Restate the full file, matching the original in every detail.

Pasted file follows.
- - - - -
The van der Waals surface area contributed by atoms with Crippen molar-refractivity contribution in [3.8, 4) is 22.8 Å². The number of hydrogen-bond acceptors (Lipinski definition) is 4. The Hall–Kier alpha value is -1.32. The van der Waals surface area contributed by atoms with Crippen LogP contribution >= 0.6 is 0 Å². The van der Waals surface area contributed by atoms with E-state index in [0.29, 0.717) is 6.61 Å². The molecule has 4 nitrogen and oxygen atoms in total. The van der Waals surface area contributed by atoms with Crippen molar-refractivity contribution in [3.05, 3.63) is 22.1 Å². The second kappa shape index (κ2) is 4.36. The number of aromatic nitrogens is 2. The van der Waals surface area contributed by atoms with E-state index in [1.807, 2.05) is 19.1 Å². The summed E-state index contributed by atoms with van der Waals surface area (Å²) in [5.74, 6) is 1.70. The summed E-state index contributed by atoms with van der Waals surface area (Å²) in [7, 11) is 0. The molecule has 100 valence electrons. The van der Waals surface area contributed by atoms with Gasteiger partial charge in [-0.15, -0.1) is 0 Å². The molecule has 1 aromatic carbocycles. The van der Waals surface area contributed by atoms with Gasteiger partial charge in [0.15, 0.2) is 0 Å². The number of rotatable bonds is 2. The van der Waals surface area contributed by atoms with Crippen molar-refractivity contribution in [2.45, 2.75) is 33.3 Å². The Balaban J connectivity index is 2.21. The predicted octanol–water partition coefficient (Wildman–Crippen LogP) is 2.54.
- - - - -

The van der Waals surface area contributed by atoms with Crippen molar-refractivity contribution in [3.8, 4) is 22.8 Å². The number of hydrogen-bond acceptors (Lipinski definition) is 4. The Hall–Kier alpha value is -1.32. The van der Waals surface area contributed by atoms with Crippen LogP contribution >= 0.6 is 0 Å². The van der Waals surface area contributed by atoms with E-state index in [0.29, 0.717) is 6.61 Å². The molecule has 4 nitrogen and oxygen atoms in total. The van der Waals surface area contributed by atoms with Crippen molar-refractivity contribution in [3.05, 3.63) is 22.1 Å². The second kappa shape index (κ2) is 4.36. The number of aromatic nitrogens is 2. The van der Waals surface area contributed by atoms with E-state index in [1.807, 2.05) is 19.1 Å². The summed E-state index contributed by atoms with van der Waals surface area (Å²) in [5.74, 6) is 1.70. The summed E-state index contributed by atoms with van der Waals surface area (Å²) in [7, 11) is 0. The molecule has 100 valence electrons. The van der Waals surface area contributed by atoms with Gasteiger partial charge in [-0.15, -0.1) is 0 Å². The molecule has 1 aromatic carbocycles. The van der Waals surface area contributed by atoms with Gasteiger partial charge in [0.15, 0.2) is 0 Å². The number of rotatable bonds is 2. The van der Waals surface area contributed by atoms with Crippen molar-refractivity contribution in [2.45, 2.75) is 33.3 Å². The Balaban J connectivity index is 2.21. The predicted octanol–water partition coefficient (Wildman–Crippen LogP) is 2.54.